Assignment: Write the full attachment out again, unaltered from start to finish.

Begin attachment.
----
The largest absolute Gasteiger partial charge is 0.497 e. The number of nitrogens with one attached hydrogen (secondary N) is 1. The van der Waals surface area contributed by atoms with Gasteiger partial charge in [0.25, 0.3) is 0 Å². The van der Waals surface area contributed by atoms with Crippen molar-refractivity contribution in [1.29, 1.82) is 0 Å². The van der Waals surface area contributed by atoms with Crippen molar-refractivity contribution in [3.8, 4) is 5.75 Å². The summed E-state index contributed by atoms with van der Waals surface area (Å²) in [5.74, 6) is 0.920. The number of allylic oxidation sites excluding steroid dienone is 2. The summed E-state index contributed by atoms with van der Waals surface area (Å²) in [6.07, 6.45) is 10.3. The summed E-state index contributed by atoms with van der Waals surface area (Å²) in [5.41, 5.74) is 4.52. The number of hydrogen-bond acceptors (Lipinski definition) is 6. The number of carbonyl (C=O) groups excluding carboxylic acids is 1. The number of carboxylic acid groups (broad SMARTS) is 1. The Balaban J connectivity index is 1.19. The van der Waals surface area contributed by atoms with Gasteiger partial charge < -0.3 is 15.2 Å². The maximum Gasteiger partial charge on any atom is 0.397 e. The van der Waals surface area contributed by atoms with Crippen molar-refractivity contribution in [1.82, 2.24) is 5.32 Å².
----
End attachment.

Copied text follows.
The largest absolute Gasteiger partial charge is 0.497 e. The number of nitrogens with one attached hydrogen (secondary N) is 1. The van der Waals surface area contributed by atoms with Gasteiger partial charge in [0.25, 0.3) is 0 Å². The van der Waals surface area contributed by atoms with Crippen molar-refractivity contribution in [1.29, 1.82) is 0 Å². The van der Waals surface area contributed by atoms with Crippen molar-refractivity contribution in [3.8, 4) is 5.75 Å². The summed E-state index contributed by atoms with van der Waals surface area (Å²) in [5.74, 6) is 0.920. The number of allylic oxidation sites excluding steroid dienone is 2. The summed E-state index contributed by atoms with van der Waals surface area (Å²) in [6.07, 6.45) is 10.3. The summed E-state index contributed by atoms with van der Waals surface area (Å²) in [5.41, 5.74) is 4.52. The number of hydrogen-bond acceptors (Lipinski definition) is 6. The number of carbonyl (C=O) groups excluding carboxylic acids is 1. The number of carboxylic acid groups (broad SMARTS) is 1. The Balaban J connectivity index is 1.19. The van der Waals surface area contributed by atoms with Gasteiger partial charge < -0.3 is 15.2 Å². The maximum Gasteiger partial charge on any atom is 0.397 e. The van der Waals surface area contributed by atoms with Crippen molar-refractivity contribution in [1.82, 2.24) is 5.32 Å².